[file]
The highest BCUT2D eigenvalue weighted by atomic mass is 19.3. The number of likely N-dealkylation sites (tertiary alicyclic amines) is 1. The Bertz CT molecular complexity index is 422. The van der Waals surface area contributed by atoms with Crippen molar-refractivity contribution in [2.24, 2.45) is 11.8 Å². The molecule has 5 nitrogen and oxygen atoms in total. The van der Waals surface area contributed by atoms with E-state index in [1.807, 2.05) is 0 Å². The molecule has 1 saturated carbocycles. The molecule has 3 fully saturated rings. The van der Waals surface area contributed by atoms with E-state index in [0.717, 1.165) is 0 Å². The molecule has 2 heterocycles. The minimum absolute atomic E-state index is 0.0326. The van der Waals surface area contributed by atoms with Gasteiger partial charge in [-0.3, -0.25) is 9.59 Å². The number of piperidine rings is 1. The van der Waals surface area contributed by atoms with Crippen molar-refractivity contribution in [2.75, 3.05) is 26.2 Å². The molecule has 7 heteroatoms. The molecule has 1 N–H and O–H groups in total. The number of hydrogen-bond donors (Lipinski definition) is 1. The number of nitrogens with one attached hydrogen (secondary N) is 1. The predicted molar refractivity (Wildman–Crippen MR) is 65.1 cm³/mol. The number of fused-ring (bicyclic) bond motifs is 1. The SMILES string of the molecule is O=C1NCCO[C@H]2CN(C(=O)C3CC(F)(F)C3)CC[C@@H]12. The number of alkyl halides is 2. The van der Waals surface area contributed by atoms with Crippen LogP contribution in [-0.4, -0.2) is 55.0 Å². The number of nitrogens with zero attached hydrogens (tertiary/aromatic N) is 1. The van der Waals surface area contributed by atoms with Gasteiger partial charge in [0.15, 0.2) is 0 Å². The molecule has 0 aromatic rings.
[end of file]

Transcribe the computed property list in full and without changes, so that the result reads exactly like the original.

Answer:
The highest BCUT2D eigenvalue weighted by atomic mass is 19.3. The number of likely N-dealkylation sites (tertiary alicyclic amines) is 1. The Bertz CT molecular complexity index is 422. The van der Waals surface area contributed by atoms with Crippen molar-refractivity contribution in [2.24, 2.45) is 11.8 Å². The molecule has 5 nitrogen and oxygen atoms in total. The van der Waals surface area contributed by atoms with E-state index in [1.807, 2.05) is 0 Å². The molecule has 1 saturated carbocycles. The molecule has 3 fully saturated rings. The van der Waals surface area contributed by atoms with E-state index in [0.717, 1.165) is 0 Å². The molecule has 2 heterocycles. The minimum absolute atomic E-state index is 0.0326. The van der Waals surface area contributed by atoms with Gasteiger partial charge in [-0.3, -0.25) is 9.59 Å². The number of piperidine rings is 1. The van der Waals surface area contributed by atoms with Crippen molar-refractivity contribution in [2.75, 3.05) is 26.2 Å². The molecule has 7 heteroatoms. The molecule has 1 N–H and O–H groups in total. The number of hydrogen-bond donors (Lipinski definition) is 1. The number of nitrogens with one attached hydrogen (secondary N) is 1. The predicted molar refractivity (Wildman–Crippen MR) is 65.1 cm³/mol. The number of fused-ring (bicyclic) bond motifs is 1. The SMILES string of the molecule is O=C1NCCO[C@H]2CN(C(=O)C3CC(F)(F)C3)CC[C@@H]12. The number of alkyl halides is 2. The van der Waals surface area contributed by atoms with Crippen LogP contribution in [-0.4, -0.2) is 55.0 Å². The number of nitrogens with zero attached hydrogens (tertiary/aromatic N) is 1. The van der Waals surface area contributed by atoms with Gasteiger partial charge in [0.15, 0.2) is 0 Å². The molecule has 0 aromatic rings.